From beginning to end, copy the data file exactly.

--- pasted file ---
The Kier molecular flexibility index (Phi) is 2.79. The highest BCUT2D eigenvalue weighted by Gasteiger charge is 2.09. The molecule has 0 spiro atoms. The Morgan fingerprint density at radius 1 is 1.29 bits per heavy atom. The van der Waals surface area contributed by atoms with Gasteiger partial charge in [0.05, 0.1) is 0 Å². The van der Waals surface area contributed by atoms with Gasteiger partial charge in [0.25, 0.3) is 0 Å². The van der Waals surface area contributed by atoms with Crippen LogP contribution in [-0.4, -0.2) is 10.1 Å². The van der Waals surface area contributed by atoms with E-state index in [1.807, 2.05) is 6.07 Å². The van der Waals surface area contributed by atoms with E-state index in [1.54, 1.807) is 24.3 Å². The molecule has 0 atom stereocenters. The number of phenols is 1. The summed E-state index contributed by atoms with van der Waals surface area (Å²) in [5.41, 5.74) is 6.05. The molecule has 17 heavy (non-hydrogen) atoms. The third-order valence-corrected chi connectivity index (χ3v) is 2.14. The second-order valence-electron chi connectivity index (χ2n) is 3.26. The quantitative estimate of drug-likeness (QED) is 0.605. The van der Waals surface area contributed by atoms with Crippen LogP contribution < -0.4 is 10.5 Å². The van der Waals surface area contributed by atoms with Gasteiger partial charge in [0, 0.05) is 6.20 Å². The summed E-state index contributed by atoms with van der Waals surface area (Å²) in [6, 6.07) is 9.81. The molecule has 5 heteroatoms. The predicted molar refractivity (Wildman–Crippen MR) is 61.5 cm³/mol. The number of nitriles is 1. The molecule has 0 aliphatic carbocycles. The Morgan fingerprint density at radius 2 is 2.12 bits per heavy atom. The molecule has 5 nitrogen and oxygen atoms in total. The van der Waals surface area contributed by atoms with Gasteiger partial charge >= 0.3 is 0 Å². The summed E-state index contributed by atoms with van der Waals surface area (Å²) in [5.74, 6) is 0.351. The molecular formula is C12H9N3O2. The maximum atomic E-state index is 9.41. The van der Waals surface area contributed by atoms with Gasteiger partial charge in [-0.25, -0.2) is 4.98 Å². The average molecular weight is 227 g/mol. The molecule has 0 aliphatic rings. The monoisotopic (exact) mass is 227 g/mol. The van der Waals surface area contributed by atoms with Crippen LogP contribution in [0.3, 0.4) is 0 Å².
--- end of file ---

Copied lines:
The Kier molecular flexibility index (Phi) is 2.79. The highest BCUT2D eigenvalue weighted by Gasteiger charge is 2.09. The molecule has 0 spiro atoms. The Morgan fingerprint density at radius 1 is 1.29 bits per heavy atom. The van der Waals surface area contributed by atoms with Gasteiger partial charge in [0.05, 0.1) is 0 Å². The van der Waals surface area contributed by atoms with Gasteiger partial charge in [0.25, 0.3) is 0 Å². The van der Waals surface area contributed by atoms with Crippen LogP contribution in [-0.4, -0.2) is 10.1 Å². The van der Waals surface area contributed by atoms with E-state index in [1.807, 2.05) is 6.07 Å². The van der Waals surface area contributed by atoms with E-state index in [1.54, 1.807) is 24.3 Å². The molecule has 0 atom stereocenters. The number of phenols is 1. The summed E-state index contributed by atoms with van der Waals surface area (Å²) in [5.41, 5.74) is 6.05. The molecule has 17 heavy (non-hydrogen) atoms. The third-order valence-corrected chi connectivity index (χ3v) is 2.14. The second-order valence-electron chi connectivity index (χ2n) is 3.26. The quantitative estimate of drug-likeness (QED) is 0.605. The van der Waals surface area contributed by atoms with Crippen LogP contribution < -0.4 is 10.5 Å². The van der Waals surface area contributed by atoms with Gasteiger partial charge in [0, 0.05) is 6.20 Å². The summed E-state index contributed by atoms with van der Waals surface area (Å²) in [6, 6.07) is 9.81. The molecule has 5 heteroatoms. The predicted molar refractivity (Wildman–Crippen MR) is 61.5 cm³/mol. The number of nitriles is 1. The molecule has 0 aliphatic carbocycles. The Morgan fingerprint density at radius 2 is 2.12 bits per heavy atom. The molecule has 5 nitrogen and oxygen atoms in total. The van der Waals surface area contributed by atoms with Gasteiger partial charge >= 0.3 is 0 Å². The summed E-state index contributed by atoms with van der Waals surface area (Å²) in [5.74, 6) is 0.351. The molecular formula is C12H9N3O2. The maximum atomic E-state index is 9.41. The van der Waals surface area contributed by atoms with Gasteiger partial charge in [-0.25, -0.2) is 4.98 Å². The average molecular weight is 227 g/mol. The molecule has 0 aliphatic rings. The monoisotopic (exact) mass is 227 g/mol. The van der Waals surface area contributed by atoms with Crippen LogP contribution in [0.3, 0.4) is 0 Å².